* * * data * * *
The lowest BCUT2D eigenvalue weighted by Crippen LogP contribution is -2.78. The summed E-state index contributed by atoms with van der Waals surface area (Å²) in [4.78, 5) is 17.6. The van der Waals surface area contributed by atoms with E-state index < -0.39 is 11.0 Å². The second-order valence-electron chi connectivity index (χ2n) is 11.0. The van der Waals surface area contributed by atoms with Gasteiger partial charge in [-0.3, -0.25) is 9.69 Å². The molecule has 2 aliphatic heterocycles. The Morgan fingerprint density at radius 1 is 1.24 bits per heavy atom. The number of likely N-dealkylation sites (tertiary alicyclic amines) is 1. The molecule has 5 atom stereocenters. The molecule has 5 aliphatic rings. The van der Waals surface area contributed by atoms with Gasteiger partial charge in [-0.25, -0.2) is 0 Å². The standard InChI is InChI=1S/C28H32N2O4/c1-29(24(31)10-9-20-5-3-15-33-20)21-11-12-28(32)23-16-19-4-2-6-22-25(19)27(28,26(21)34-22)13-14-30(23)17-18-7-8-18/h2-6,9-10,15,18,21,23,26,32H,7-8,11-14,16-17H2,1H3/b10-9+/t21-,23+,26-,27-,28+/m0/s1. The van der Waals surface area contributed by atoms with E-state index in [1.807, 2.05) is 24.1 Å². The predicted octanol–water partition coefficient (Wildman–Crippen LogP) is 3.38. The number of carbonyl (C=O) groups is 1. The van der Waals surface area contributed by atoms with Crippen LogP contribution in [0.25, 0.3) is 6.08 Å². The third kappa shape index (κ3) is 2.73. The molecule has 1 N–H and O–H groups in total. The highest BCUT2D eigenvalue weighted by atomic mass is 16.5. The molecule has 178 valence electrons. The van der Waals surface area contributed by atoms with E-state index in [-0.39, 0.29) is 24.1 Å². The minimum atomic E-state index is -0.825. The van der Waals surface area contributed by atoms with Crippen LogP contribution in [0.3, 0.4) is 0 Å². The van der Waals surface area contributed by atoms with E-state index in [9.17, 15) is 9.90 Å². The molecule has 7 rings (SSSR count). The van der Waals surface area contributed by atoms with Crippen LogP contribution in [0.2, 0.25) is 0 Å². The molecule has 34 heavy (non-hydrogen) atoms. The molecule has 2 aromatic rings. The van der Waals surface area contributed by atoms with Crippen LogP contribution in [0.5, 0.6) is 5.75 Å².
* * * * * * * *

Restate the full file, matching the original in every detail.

The lowest BCUT2D eigenvalue weighted by Crippen LogP contribution is -2.78. The summed E-state index contributed by atoms with van der Waals surface area (Å²) in [4.78, 5) is 17.6. The van der Waals surface area contributed by atoms with E-state index < -0.39 is 11.0 Å². The second-order valence-electron chi connectivity index (χ2n) is 11.0. The van der Waals surface area contributed by atoms with Gasteiger partial charge in [-0.3, -0.25) is 9.69 Å². The molecule has 2 aliphatic heterocycles. The Morgan fingerprint density at radius 1 is 1.24 bits per heavy atom. The number of likely N-dealkylation sites (tertiary alicyclic amines) is 1. The molecule has 5 atom stereocenters. The molecule has 5 aliphatic rings. The van der Waals surface area contributed by atoms with Gasteiger partial charge in [-0.25, -0.2) is 0 Å². The standard InChI is InChI=1S/C28H32N2O4/c1-29(24(31)10-9-20-5-3-15-33-20)21-11-12-28(32)23-16-19-4-2-6-22-25(19)27(28,26(21)34-22)13-14-30(23)17-18-7-8-18/h2-6,9-10,15,18,21,23,26,32H,7-8,11-14,16-17H2,1H3/b10-9+/t21-,23+,26-,27-,28+/m0/s1. The van der Waals surface area contributed by atoms with E-state index in [1.807, 2.05) is 24.1 Å². The predicted octanol–water partition coefficient (Wildman–Crippen LogP) is 3.38. The number of carbonyl (C=O) groups is 1. The van der Waals surface area contributed by atoms with Crippen LogP contribution in [0.25, 0.3) is 6.08 Å². The third kappa shape index (κ3) is 2.73. The molecule has 1 N–H and O–H groups in total. The highest BCUT2D eigenvalue weighted by atomic mass is 16.5. The molecule has 178 valence electrons. The van der Waals surface area contributed by atoms with E-state index in [-0.39, 0.29) is 24.1 Å². The minimum atomic E-state index is -0.825. The van der Waals surface area contributed by atoms with Crippen LogP contribution in [0.3, 0.4) is 0 Å². The van der Waals surface area contributed by atoms with E-state index in [9.17, 15) is 9.90 Å². The molecule has 7 rings (SSSR count). The van der Waals surface area contributed by atoms with Crippen LogP contribution in [0.2, 0.25) is 0 Å². The molecule has 34 heavy (non-hydrogen) atoms. The molecule has 2 aromatic rings. The van der Waals surface area contributed by atoms with Crippen LogP contribution in [0.5, 0.6) is 5.75 Å².